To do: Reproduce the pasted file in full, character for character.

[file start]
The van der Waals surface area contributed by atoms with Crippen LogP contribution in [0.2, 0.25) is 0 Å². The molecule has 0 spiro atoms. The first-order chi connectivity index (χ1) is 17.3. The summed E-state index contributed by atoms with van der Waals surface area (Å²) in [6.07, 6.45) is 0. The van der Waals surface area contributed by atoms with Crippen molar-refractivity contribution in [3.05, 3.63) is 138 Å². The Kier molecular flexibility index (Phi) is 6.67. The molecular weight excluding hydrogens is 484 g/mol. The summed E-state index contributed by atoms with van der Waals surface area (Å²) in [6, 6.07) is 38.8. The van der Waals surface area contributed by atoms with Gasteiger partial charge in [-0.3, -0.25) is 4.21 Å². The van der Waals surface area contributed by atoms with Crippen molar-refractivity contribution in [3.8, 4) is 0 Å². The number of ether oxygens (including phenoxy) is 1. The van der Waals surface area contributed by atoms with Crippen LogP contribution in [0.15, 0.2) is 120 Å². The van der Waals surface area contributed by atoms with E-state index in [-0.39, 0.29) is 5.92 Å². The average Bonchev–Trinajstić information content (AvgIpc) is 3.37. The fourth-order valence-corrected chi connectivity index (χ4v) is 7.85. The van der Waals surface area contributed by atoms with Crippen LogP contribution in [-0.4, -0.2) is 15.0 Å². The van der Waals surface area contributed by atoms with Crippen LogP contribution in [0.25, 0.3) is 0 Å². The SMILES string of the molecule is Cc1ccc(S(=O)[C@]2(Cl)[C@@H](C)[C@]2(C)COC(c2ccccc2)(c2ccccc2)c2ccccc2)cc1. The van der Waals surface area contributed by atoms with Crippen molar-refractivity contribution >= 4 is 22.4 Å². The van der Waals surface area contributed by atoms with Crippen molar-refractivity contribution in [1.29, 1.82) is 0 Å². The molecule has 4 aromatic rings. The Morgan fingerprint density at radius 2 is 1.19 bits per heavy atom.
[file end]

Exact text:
The van der Waals surface area contributed by atoms with Crippen LogP contribution in [0.2, 0.25) is 0 Å². The molecule has 0 spiro atoms. The first-order chi connectivity index (χ1) is 17.3. The summed E-state index contributed by atoms with van der Waals surface area (Å²) in [6.07, 6.45) is 0. The van der Waals surface area contributed by atoms with Crippen molar-refractivity contribution in [3.05, 3.63) is 138 Å². The Kier molecular flexibility index (Phi) is 6.67. The molecular weight excluding hydrogens is 484 g/mol. The summed E-state index contributed by atoms with van der Waals surface area (Å²) in [6, 6.07) is 38.8. The van der Waals surface area contributed by atoms with Gasteiger partial charge in [-0.3, -0.25) is 4.21 Å². The van der Waals surface area contributed by atoms with Crippen molar-refractivity contribution in [3.8, 4) is 0 Å². The number of ether oxygens (including phenoxy) is 1. The van der Waals surface area contributed by atoms with Crippen LogP contribution in [0.15, 0.2) is 120 Å². The van der Waals surface area contributed by atoms with E-state index in [-0.39, 0.29) is 5.92 Å². The average Bonchev–Trinajstić information content (AvgIpc) is 3.37. The fourth-order valence-corrected chi connectivity index (χ4v) is 7.85. The van der Waals surface area contributed by atoms with Crippen LogP contribution in [-0.4, -0.2) is 15.0 Å². The van der Waals surface area contributed by atoms with Crippen LogP contribution in [0.25, 0.3) is 0 Å². The SMILES string of the molecule is Cc1ccc(S(=O)[C@]2(Cl)[C@@H](C)[C@]2(C)COC(c2ccccc2)(c2ccccc2)c2ccccc2)cc1. The van der Waals surface area contributed by atoms with Crippen molar-refractivity contribution >= 4 is 22.4 Å². The van der Waals surface area contributed by atoms with Crippen molar-refractivity contribution in [1.29, 1.82) is 0 Å². The molecule has 4 aromatic rings. The Morgan fingerprint density at radius 2 is 1.19 bits per heavy atom.